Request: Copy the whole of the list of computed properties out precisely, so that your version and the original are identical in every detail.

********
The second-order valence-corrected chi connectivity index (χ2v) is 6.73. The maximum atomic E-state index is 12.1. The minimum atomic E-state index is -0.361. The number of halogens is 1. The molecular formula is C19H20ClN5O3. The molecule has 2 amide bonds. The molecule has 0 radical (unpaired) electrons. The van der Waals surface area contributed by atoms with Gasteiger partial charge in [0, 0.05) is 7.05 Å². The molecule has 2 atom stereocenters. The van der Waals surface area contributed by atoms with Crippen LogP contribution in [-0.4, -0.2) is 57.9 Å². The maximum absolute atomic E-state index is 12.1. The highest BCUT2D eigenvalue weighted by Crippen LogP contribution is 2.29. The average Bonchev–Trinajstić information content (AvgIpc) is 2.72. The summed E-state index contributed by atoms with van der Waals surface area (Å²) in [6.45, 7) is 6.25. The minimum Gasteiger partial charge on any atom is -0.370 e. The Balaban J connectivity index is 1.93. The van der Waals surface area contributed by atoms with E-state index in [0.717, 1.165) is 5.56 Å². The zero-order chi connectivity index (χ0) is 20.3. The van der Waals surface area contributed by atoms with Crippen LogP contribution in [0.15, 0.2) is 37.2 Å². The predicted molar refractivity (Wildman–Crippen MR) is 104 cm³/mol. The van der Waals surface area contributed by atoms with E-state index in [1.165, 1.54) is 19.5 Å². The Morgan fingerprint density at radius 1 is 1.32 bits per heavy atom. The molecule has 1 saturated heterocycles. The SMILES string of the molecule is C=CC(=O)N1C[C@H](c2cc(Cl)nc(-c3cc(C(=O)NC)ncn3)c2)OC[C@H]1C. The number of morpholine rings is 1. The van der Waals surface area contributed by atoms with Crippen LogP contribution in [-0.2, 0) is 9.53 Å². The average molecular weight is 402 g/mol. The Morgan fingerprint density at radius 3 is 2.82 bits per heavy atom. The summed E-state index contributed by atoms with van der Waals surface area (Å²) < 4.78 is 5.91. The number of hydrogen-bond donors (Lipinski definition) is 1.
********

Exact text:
The second-order valence-corrected chi connectivity index (χ2v) is 6.73. The maximum atomic E-state index is 12.1. The minimum atomic E-state index is -0.361. The number of halogens is 1. The molecular formula is C19H20ClN5O3. The molecule has 2 amide bonds. The molecule has 0 radical (unpaired) electrons. The van der Waals surface area contributed by atoms with Gasteiger partial charge in [0, 0.05) is 7.05 Å². The molecule has 2 atom stereocenters. The van der Waals surface area contributed by atoms with Crippen LogP contribution in [-0.4, -0.2) is 57.9 Å². The maximum absolute atomic E-state index is 12.1. The highest BCUT2D eigenvalue weighted by Crippen LogP contribution is 2.29. The average Bonchev–Trinajstić information content (AvgIpc) is 2.72. The summed E-state index contributed by atoms with van der Waals surface area (Å²) in [6.45, 7) is 6.25. The minimum Gasteiger partial charge on any atom is -0.370 e. The Balaban J connectivity index is 1.93. The van der Waals surface area contributed by atoms with E-state index in [0.717, 1.165) is 5.56 Å². The zero-order chi connectivity index (χ0) is 20.3. The van der Waals surface area contributed by atoms with Crippen LogP contribution in [0.15, 0.2) is 37.2 Å². The predicted molar refractivity (Wildman–Crippen MR) is 104 cm³/mol. The van der Waals surface area contributed by atoms with E-state index in [1.165, 1.54) is 19.5 Å². The Morgan fingerprint density at radius 1 is 1.32 bits per heavy atom. The molecule has 1 saturated heterocycles. The SMILES string of the molecule is C=CC(=O)N1C[C@H](c2cc(Cl)nc(-c3cc(C(=O)NC)ncn3)c2)OC[C@H]1C. The number of morpholine rings is 1. The van der Waals surface area contributed by atoms with Crippen LogP contribution in [-0.2, 0) is 9.53 Å². The average molecular weight is 402 g/mol. The Morgan fingerprint density at radius 3 is 2.82 bits per heavy atom. The summed E-state index contributed by atoms with van der Waals surface area (Å²) < 4.78 is 5.91. The number of hydrogen-bond donors (Lipinski definition) is 1.